Monday, December 17, 2007


View a nine-minute teaser version of 'Spec" -- working title -- as the filmmakers present a work-in-progress compilation of the more than 7o hours and 60-plus interviews already racked up in the course of production for this feature-length documentary, with an anticipated preview date of Winter '09. To screen, go to the link:


ANTHONY GRIECO and JEFF DRONGOWSKI show up at the Disney Studios WGA picket line to show solidarity with striking writers. Jeff and Anthony walked the line themselves as they became the last writers to sell a script before the midnight strike deadline, closing the deal on their horror thriller, "Hurt" with the producers of the "Halloween" franchise. In a real-life plot twist that would have probably been thrown out at the pitch stage for it's too-ironic twist, the writing team signed off on their deal on October 31st.

Tuesday, August 28, 2007


On a location scout in Las Vegas, we came across this unique "archeological site" for some of the symbology of the Vegas of Dino, Sammy, and The Chairman. The Neon Museum, located in the less than flashy region of North Vegas, a repository of three acres of pre-LCD signage and logo art dating from the 40s and 50s.

Our team was in Nevada to meet with members of the Las Vegas Screenwriters group, an active and well organized resource for a surprisingly lively and prolific group of writers there.

For a picture or in-person tour of this one-of-a-kind Las Vegas attraction, go to Or on your next trip to Las Vegas, somewhere between the I-Bar and Flamingo Quick Collateral Loans, schedule a visit to "the boneyard" and consider a donation to support this truly unique attraction.


Slow fade up to:

Justin DiPego knows that sometimes life can be a perfect balance -- between his work with horses and bringing his visions to the page in his other life as a screenwriter. Justin is a second generation screenwriter. His dad, Gerald DiPego, is probably best known for the sweetly memorable '96 hit, "Phenomenon".
Justin, like so many of the writers who have shared their stories with us, seems to have found the key to keeping life in perspective while he takes on each new writing project, holding onto the hope that this is the one that is going to push him over the top. And what's Justin's idea of hitting it big? Probably not a whole lot different than he has it now -- feed the horses first thing in the morning, write, then back for the late afternoon feed. Except that Star and Sundance would get to enjoy a few more creature comforts. Like maybe riding around in a plusher horse trailer.

Tuesday, August 7, 2007


We sweep pan to:

Raynold Gideon and Bruce Evans, writer and director of the recent “Mr. Brooks,” walk the tracks, recalling memories of their ’86 classic, “Stand By Me.” With Director of Photography James Khanlarian shouldering the camera work, this specially rigged dolly tracks with Ray and Bruce as they recall the fortunate set of circumstances that brought their script for “Stand by Me” to the screen. Producer/Director Edmond Stevens provides questions for the writing duo.

Key Grip and Associate Producer
Justin Falahi, right, brings just the right amount of light to an interior shoot. Josh Weinstock, left, visits the Westwood office of Dr. Michael Zola, making a sales call as part of his daytime job meeting with dentists and M.D.s to support his familyand screenwriting side-gig.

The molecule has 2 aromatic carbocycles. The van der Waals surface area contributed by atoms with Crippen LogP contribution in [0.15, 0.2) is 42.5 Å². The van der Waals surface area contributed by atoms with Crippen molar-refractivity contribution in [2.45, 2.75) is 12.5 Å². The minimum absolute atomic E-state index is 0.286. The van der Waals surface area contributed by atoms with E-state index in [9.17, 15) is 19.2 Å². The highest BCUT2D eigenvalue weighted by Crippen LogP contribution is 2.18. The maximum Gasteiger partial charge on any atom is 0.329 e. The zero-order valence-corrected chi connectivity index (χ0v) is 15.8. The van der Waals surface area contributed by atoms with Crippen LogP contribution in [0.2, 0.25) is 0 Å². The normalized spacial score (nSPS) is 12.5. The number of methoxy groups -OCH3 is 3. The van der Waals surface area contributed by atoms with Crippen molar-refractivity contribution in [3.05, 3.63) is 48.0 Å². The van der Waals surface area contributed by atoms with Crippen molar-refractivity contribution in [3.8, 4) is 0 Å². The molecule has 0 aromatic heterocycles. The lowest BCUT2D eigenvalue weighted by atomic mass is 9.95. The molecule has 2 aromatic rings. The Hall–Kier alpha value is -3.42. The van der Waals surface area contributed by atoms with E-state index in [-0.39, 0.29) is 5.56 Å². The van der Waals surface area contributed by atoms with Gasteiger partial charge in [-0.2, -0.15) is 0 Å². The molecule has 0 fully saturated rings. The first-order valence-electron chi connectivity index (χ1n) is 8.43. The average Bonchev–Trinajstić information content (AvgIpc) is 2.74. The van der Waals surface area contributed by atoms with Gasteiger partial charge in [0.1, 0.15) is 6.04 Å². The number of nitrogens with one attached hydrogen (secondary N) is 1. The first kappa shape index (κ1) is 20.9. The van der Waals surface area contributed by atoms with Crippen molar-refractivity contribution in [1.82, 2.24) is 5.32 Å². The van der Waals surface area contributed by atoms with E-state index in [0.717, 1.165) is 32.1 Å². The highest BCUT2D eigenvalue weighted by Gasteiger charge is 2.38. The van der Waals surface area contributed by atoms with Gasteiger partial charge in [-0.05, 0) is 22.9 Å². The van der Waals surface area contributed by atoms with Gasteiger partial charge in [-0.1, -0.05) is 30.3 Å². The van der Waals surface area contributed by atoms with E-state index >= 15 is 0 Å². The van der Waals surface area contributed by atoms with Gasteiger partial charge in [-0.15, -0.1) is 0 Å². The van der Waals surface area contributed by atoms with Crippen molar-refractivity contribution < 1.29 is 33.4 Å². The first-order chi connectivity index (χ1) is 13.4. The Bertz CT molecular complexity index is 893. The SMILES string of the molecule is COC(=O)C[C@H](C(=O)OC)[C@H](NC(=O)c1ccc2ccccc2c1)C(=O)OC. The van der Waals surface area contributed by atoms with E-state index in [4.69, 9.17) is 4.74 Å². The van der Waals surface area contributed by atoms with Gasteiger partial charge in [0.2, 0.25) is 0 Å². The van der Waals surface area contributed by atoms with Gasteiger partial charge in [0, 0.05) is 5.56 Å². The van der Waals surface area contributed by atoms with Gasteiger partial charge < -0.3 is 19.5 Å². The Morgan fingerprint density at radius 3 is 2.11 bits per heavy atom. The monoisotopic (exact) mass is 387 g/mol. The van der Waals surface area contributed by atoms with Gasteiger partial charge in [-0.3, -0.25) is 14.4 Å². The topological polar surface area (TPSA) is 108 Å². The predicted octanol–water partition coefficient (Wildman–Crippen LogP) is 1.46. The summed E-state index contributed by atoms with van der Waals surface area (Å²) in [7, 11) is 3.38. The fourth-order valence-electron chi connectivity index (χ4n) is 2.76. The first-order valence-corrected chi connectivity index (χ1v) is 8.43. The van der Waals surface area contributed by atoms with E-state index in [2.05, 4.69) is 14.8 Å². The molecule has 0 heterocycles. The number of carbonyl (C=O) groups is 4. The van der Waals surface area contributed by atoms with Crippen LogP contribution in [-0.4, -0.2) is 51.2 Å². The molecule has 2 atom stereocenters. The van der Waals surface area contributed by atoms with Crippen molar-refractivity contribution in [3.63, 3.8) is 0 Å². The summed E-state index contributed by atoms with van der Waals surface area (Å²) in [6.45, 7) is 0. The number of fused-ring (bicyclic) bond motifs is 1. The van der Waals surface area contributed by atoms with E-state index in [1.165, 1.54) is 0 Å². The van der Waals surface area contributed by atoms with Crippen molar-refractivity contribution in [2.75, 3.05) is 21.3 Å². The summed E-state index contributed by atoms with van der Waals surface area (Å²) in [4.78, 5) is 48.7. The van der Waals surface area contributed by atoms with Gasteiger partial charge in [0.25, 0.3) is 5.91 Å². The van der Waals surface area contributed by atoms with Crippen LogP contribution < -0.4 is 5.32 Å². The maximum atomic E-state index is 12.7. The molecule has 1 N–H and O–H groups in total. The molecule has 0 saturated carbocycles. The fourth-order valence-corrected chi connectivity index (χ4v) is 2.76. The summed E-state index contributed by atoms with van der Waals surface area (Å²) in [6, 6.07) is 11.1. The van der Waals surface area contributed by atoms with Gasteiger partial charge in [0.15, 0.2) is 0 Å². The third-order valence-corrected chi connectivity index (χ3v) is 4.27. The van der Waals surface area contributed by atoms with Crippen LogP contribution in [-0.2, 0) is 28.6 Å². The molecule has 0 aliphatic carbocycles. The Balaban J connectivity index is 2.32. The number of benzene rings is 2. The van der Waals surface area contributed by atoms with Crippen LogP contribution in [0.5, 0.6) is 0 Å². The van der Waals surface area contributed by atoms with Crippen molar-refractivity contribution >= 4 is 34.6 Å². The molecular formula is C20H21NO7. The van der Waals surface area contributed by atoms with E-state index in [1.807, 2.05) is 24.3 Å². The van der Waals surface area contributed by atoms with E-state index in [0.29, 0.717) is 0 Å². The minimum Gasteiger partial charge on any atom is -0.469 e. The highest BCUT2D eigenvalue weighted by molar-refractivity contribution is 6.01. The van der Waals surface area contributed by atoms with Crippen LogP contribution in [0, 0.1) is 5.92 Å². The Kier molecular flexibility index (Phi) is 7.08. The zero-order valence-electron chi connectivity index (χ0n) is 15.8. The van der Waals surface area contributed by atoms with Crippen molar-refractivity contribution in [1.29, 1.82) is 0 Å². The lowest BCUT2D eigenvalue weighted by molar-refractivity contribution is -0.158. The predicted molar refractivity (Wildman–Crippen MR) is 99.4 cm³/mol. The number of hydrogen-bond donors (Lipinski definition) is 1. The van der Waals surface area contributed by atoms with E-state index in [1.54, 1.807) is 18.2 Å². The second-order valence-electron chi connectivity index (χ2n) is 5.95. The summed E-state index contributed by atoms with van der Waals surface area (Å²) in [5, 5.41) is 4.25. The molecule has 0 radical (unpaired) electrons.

Slam cut to:

Wednesday, July 25, 2007


I am producing a feature-length documentary about the culture of spec screenplay writing and how the craft, coupled with the lure of fame and sole credit, make for a highly unique universe. I am approaching this project from two angles:

  • Writers and filmmakers who have achieved success by way of the spec screenplay, and

  • The “aspiring” who work at their dreams, not only in Los Angeles, but to the farthest reaches of the country and abroad (Nigeria, no less)

This blog has been created to serve as a kind of “call sheet” for progress, profiles, anecdotes, and dialogue as this project takes shape.

The “script” calls for following the corps of writers who manage to keep their visions on track, often against the tide of naysayers and numbing hardships. With shootin
g now well underway, the process has already brought forth a number of unique stories as my crew follows a diverse group of individuals and writing teams as they develop their ideas and lay them out in character and action. Some of these unfolding stories have already proven to be inspiring, funny, unrealistic, noble, impractical, empowering, and wholly wonderful.

I am also documenting the sub-sets that have developed around the spec-writing culture. This includes screenplay software writers, story gurus, coaches and editors, consultants, and analysts. And, of course, the real support people – the spouses, lovers, children, and readers.

I bring some measure of experience to the process. I am a 30-year-member of the Writers Guild of America and secured my own entrĂ©e into the film by process of writing several spec screenplays, one of which sold and opened the door to a career in theatrical and television motion pictures, plus a number of episodes for several dramatic series. (It’s mostly all there on IMDB.)

My early experience as a journalist and then in technical filmmaking has created a foundation for the video production company that I started five years ago. My company, FrontPoint Visual, creates commercials and informational videos for a number of public interest clients, with a special stake in health care and the environment. A partial client list includes: the AFL-CIO and Los Angeles County Federation of Labor, American Oceans, Campo de Cahuenga, IBEW, Coalition for Clean and Safe Ports, SEIU Social Workers, AFSCME.

As this process evolves, I am hoping for the contributions and participation of all who can bring any light, humor, wisdom, or understanding to this “American Idol” for the keyboard set.